Service was personalized, given that the purser and another flight attendant were taking care of the five people in business class. So as soon as we finished our main courses we were offered dessert and drinks.

I decided to order a spicy chai tea to go along with the opera cake with vanilla sauce. This was all served on a cute tray, something I wish we’d see from more airlines.


SriLankan business class dessert & tea

The meal service was quick, and by the time we were done we were just off the coast of Southwest India.

Moving map enroute to Abu Dhabi

After the meal I checked out the lavatory, which was clean but basic.

SriLankan Airlines A321neo lavatory

I decided to watch a couple of sitcoms, and much to my surprise even managed to nap, which is incredibly rare for me, since I’m not much of a napper. Before I knew it we were starting our descent to Abu Dhabi.


Moving map enroute to Abu Dhabi

At 9:50PM UAE time the captain announced we’d be descending in about 10 minutes. Shortly thereafter the seatbelt sign was turned on, and to my surprise, we touched down 25 minutes after that announcement.


Moving map enroute to Abu Dhabi

While our descent was really quick, we then had a long taxi to the gate, as is the norm in Abu Dhabi. We ended up arriving at a gate at 10:30PM, quite a bit behind schedule. On the plus side, at least we got a gate rather than a remote stand, which is like winning the lottery in Abu Dhabi.

We bid farewell to the crew — they were doing a direct turn right back to Colombo — and headed towards immigration and then took a taxi to the EDITION for the night.

SriLankan A321 business class bottom line

SriLankan offers a nice product on their A321neos. While they don’t offer flat beds, the cabins are well maintained and legroom is significantly better than you’ll find in most similarly configured cabins.

The meal service was tasty, and on this flight the crew was excellent as well. In general I’ve found SriLankan to be inconsistent when it comes to service, with some crews being great, and others being… not great. We lucked out on this flight.

I wouldn’t hesitate to fly SriLankan’s A321neo again.

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Comments
  1. There was a time when SriLankan was partially owned and wholly managed by Emirates. Same planes, great service, good prices and the airline at a point was even profitable even though it suffered strikes from the Tiger rebels from time to time. I was even getting my skywards miles when flying with them. Then the then Sri Lankan president had to take an unplanned flight to UK but the premium cabins were full and the airline’s policy (same as with Emirates) foresees that no passenger is neither downgraded nor taken off the flight. In that case the demand was to bump 35 passengers off the plane to cater not only the President but also his full entourage. The CEO Peter Hill at that time, had his work permit revoked but to add to that also the negotiations to renew Emirate’s management contract did not go very well. Emirates gave up it’s management role and partnership (over 40%) which took years to finalize and since then, as per my knowledge, things didn’t go as well. The product shown in these pics was unthinkable when EK and Sri Lankan were in business together. Any flight short as it might be would have been made by a wide body aircraft with the same comfort of the longest flight. This is what EK is famous about and policies were implemented in the same way for its managed business and affiliations.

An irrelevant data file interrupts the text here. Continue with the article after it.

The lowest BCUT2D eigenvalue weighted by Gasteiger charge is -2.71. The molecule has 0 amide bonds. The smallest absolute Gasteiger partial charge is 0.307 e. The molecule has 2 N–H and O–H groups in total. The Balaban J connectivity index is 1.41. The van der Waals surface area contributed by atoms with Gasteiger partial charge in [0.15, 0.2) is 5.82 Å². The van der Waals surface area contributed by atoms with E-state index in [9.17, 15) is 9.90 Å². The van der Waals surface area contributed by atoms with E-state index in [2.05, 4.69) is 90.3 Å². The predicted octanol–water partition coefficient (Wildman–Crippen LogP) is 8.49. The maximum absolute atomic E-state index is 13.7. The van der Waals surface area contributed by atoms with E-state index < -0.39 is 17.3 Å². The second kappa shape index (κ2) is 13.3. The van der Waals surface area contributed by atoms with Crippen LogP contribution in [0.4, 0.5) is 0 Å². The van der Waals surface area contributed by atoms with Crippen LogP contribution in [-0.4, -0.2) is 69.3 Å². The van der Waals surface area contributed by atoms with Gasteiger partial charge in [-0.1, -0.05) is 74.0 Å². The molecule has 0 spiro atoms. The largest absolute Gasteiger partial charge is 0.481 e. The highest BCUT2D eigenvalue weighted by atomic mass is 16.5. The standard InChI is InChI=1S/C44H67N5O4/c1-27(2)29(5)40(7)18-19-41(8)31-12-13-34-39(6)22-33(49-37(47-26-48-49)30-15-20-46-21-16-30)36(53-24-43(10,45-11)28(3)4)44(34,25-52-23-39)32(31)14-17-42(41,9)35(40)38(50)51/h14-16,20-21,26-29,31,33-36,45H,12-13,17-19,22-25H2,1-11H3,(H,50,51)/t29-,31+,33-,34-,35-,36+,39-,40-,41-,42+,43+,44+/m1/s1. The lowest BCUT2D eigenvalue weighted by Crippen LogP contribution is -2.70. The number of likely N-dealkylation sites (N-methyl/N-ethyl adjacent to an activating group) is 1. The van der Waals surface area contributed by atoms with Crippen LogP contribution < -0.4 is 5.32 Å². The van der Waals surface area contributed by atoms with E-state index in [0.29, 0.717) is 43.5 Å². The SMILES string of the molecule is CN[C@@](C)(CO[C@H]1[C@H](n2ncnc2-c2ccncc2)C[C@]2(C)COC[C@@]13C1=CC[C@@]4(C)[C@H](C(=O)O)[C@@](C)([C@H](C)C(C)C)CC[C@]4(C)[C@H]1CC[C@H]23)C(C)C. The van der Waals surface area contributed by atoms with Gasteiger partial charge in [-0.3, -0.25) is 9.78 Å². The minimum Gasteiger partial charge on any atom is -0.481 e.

2. I don’t think what you were told about mobile boarding passes at CMB is entirely true — I transit CMB at least 4 or 5 times a year on my way to India and have always been able to use a mobile boarding pass to board my India-bound flight. Granted, I simply transit whereas you originated and cleared immigration in CMB, so there might be a difference, but I agree that it’s annoying af for SriLankan to issue mobile boarding passes when they’re supposedly not allowed